DAVID BROOKS: I actually think he is not that powerful. I think Dennis Hastert – and I have asked a lot of members about this, who really runs the House, there was a perception that it was Tom Delay but I think Dennis Hastert ran the House and runs the House.
But I will say that what is happening in the future, I think there is some debate, there is some fresh thinking in part because the area of crisis.
I began to hear members talk about why don’t we make it a two-year budget as opposed to a one-year budget, which is the wonkiest but oldest reform, probably John Adams was talking about it, taking the budget over two years. But it is a symptom of hey, something is new here, we have got to change. We just got to change.
JIM LEHRER: One thing before we leave the subject, Roy Blunt said today that the media calls for a new face in the party’s leadership rather than a desire by Republicans for change is what drove the outcome. People were — the Republicans were reading the media clips instead of listening –
DAVID BROOKS: I had a Republican senator say to me last week, he said, if you ever get in trouble, blame the media.
TOM OLIPHANT: There was — just briefly there was a very symbolic couple of things that happened just before the vote. The last lobbying push that the Blunt forces made was on the demoralized members of the Texas Republican delegation where they had a lot of success and thought they were right on the verge of winning a first ballot victory.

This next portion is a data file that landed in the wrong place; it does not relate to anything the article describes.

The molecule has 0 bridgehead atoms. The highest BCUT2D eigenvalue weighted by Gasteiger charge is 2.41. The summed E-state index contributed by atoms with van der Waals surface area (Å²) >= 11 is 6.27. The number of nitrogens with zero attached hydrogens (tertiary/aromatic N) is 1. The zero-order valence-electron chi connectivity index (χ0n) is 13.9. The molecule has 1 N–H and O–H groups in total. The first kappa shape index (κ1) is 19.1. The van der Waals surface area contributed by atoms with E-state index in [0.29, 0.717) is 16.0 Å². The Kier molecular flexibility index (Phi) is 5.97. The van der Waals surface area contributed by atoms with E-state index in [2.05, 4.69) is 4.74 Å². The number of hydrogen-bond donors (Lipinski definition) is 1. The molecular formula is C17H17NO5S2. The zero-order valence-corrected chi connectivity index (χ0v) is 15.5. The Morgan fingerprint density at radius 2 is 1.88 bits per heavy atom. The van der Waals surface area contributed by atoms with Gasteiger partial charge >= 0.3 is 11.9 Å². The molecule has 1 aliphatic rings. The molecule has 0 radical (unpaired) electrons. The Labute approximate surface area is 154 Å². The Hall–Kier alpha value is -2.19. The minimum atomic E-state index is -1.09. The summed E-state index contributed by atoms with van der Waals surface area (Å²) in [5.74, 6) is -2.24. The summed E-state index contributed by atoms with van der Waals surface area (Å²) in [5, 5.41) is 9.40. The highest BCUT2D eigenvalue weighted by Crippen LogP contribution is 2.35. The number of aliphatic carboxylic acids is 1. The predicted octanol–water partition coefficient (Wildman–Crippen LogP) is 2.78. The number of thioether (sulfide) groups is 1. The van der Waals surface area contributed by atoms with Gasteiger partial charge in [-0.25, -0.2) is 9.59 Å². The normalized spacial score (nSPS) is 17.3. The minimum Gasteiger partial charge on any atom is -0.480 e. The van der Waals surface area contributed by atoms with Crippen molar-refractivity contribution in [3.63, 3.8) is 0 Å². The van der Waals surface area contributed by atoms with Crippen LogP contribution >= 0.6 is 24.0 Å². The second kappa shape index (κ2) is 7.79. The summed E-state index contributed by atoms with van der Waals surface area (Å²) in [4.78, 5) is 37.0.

While Blunt was doing that, Shadegg was, on the one hand, getting the support of most of the true believers who backed John Shadegg and -
JIM LEHRER: The true reform believers?
TOM OLIPHANT: That’s right, real conservatives.
JIM LEHRER: Yeah.
TOM OLIPHANT: Gingrich-like in a way, from the beginning, and in addition, he was forming an alliance with a very important inside player in the House of Representatives, Bill Thomas, the chairman of the Ways & Means Committee.
And in that you see Boehner is non-Delay I’m not sure you see him as all that different when it comes to substance.
JIM LEHRER: New subject, David, the NSA surveillance issue, what did you make of that intelligence, the Senate Intelligence Committee hearing yesterday, when all the leaders of the Intelligence Committee on one side and the senators picking at them on the other?